Transaction manager

The transaction manager is the component that coordinates database transactions, takes care of controlling transaction isolation, and keeps track of running and closed transactions. The transaction manager informs the involved storage engines about the running or closed transactions, so that they can execute necessary actions, when a transaction is committed or rolled back. The transaction manager cooperates with the persistence layer to achieve atomic and durable transactions.

The client requests are analyzed and executed by a set of components summarized as request processing and execution control. The client requests are analyzed by a request parser, and then it is dispatched to the responsible component. The transaction control statements are forwarded to the transaction manager. The data definition statements are sent to the metadata manager. The object invocations are dispatched to the object store. The data manipulation statements are sent to the optimizer, which creates an optimized execution plan that is given to the execution layer.

The SAP HANA database also has built-in support for domain-specific models (such as for financial planning domain) and it offers scripting capabilities that allow application-specific calculations to run inside the database. It has its own scripting language named SQLScript that is designed to enable optimizations and parallelization. This SQLScript is based on free functions that operate on tables by using SQL queries for set processing.

The SAP HANA database also contains a component called the planning engine that allows financial planning applications to execute basic planning operations in the database layer. For example, while applying filters/transformations, a new version of a dataset will be created as a copy of an existing one. An example of planning operation is disaggregation operation in which based on a distribution function; target values from higher to lower aggregation levels are distributed.

Metadata manager

Metadata manager helps to access metadata. SAP HANA database’s metadata consists of a variety of objects, such as definitions of tables, views and indexes, SQLScript function definitions, and object store metadata. All these types of metadata are stored in one common catalog for all the SAP HANA database stores. Metadata is stored in tables in the row store. The SAP HANA features such as transaction support and multi-version concurrency control (MVCC) are also used for metadata management. Central metadata is shared across the servers in the case of a distributed database systems. The background mechanism of metadata storage and sharing is hidden from the components that use the metadata manager.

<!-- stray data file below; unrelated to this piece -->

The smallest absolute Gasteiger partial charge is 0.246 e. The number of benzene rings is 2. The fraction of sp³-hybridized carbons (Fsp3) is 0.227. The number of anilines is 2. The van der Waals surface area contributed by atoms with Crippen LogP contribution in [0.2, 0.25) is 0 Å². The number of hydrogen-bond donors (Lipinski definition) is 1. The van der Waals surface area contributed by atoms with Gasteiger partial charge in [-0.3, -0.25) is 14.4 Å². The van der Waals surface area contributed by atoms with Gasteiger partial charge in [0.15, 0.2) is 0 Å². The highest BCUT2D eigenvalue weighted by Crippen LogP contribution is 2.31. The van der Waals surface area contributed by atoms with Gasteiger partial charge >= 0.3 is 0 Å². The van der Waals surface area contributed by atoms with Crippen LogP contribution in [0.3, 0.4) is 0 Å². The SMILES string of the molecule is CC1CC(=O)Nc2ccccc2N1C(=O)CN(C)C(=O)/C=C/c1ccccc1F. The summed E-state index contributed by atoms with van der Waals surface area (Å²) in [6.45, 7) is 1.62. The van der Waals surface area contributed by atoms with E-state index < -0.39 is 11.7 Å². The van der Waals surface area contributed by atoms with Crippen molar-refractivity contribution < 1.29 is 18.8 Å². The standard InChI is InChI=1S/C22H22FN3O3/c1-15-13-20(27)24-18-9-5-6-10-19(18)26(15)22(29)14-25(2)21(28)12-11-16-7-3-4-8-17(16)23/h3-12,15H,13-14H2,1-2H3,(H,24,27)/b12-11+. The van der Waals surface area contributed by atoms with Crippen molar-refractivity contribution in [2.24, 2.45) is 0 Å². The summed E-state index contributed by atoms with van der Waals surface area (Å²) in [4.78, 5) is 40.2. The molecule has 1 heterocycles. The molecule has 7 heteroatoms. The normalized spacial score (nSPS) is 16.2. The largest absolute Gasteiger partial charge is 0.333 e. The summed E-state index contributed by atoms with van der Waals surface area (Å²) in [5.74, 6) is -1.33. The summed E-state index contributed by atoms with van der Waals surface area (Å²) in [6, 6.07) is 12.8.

As row-based tables and columnar tables can be combined in one SQL statement, both the row and column engines must be able to consume the intermediate results. The main difference between the two engines is the way they process data: the row store operators process data in a row-at-a-time fashion, whereas column store operations (such as scan and aggregate) require the entire column to be available in contiguous memory locations. To exchange intermediate results created by each other, the row store provides results to the column store. The result materializes as complete rows in the memory, while the column store can expose results using the iterators interface needed by the row store.

Persistence layer

The persistence layer is responsible for durability and atomicity of transactions. The persistent layer ensures that the database is restored to the most recent committed state after a restart, and makes sure that transactions are either completely executed or completely rolled back. To achieve this in an efficient way, the persistence layer uses a combination of write-ahead logs, shadow paging, and savepoints. Moreover, the persistence layer also offers interfaces for writing and reading data. It also contains SAP HANA’s logger that manages the transaction log.

Authorization manager

The authorization manager is invoked by other SAP HANA database components to check the required privileges for users to execute the requested operations. Privileges to other users or roles can be granted. A privilege grants the right to perform a specified operation (such as create, update, select, and execute data manipulation languages) on a specified object such as a table, view, and SQLScript function. Analytic privileges represent filters or hierarchy, and they drill down limitations for analytic queries. Analytic privileges such as granting access to values with a certain combination of dimension attributes are supported in SAP HANA. Users are authenticated either by the SAP HANA database itself (log in with username and password), or authentication can be delegated to external authentication providers third-party such as an LDAP directory.

See also


This article explains the SAP architecture and the IMCE feature in brief.